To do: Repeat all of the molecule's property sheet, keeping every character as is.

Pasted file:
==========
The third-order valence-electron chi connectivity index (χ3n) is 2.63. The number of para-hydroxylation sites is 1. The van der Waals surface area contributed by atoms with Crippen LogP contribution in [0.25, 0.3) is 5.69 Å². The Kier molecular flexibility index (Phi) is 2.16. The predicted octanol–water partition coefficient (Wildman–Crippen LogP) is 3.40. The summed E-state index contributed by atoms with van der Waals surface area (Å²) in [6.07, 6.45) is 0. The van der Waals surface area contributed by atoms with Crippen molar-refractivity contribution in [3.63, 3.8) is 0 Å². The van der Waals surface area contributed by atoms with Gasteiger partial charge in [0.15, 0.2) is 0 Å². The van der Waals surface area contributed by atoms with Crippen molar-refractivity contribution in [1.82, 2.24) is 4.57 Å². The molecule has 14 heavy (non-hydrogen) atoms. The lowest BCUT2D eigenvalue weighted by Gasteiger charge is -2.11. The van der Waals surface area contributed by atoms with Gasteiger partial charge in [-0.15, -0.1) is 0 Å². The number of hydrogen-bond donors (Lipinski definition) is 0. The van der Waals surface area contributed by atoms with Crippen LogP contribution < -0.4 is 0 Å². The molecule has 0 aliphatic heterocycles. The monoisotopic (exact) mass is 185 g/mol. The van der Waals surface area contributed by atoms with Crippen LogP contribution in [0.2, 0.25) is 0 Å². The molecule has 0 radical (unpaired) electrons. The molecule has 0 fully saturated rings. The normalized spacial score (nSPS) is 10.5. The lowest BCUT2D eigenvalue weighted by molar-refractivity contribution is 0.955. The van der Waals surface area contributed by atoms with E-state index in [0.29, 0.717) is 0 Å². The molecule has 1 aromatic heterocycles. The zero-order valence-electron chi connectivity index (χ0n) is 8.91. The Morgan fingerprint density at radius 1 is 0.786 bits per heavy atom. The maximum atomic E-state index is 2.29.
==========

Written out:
The third-order valence-electron chi connectivity index (χ3n) is 2.63. The number of para-hydroxylation sites is 1. The van der Waals surface area contributed by atoms with Crippen LogP contribution in [0.25, 0.3) is 5.69 Å². The Kier molecular flexibility index (Phi) is 2.16. The predicted octanol–water partition coefficient (Wildman–Crippen LogP) is 3.40. The summed E-state index contributed by atoms with van der Waals surface area (Å²) in [6.07, 6.45) is 0. The van der Waals surface area contributed by atoms with Crippen molar-refractivity contribution in [3.63, 3.8) is 0 Å². The van der Waals surface area contributed by atoms with Gasteiger partial charge in [0.15, 0.2) is 0 Å². The van der Waals surface area contributed by atoms with Crippen molar-refractivity contribution in [1.82, 2.24) is 4.57 Å². The molecule has 14 heavy (non-hydrogen) atoms. The lowest BCUT2D eigenvalue weighted by Gasteiger charge is -2.11. The van der Waals surface area contributed by atoms with Gasteiger partial charge in [-0.15, -0.1) is 0 Å². The number of hydrogen-bond donors (Lipinski definition) is 0. The van der Waals surface area contributed by atoms with Crippen LogP contribution < -0.4 is 0 Å². The molecule has 0 aliphatic heterocycles. The monoisotopic (exact) mass is 185 g/mol. The van der Waals surface area contributed by atoms with Crippen LogP contribution in [0.2, 0.25) is 0 Å². The molecule has 0 radical (unpaired) electrons. The molecule has 0 fully saturated rings. The normalized spacial score (nSPS) is 10.5. The lowest BCUT2D eigenvalue weighted by molar-refractivity contribution is 0.955. The van der Waals surface area contributed by atoms with E-state index in [0.29, 0.717) is 0 Å². The molecule has 1 aromatic heterocycles. The zero-order valence-electron chi connectivity index (χ0n) is 8.91. The Morgan fingerprint density at radius 1 is 0.786 bits per heavy atom. The maximum atomic E-state index is 2.29.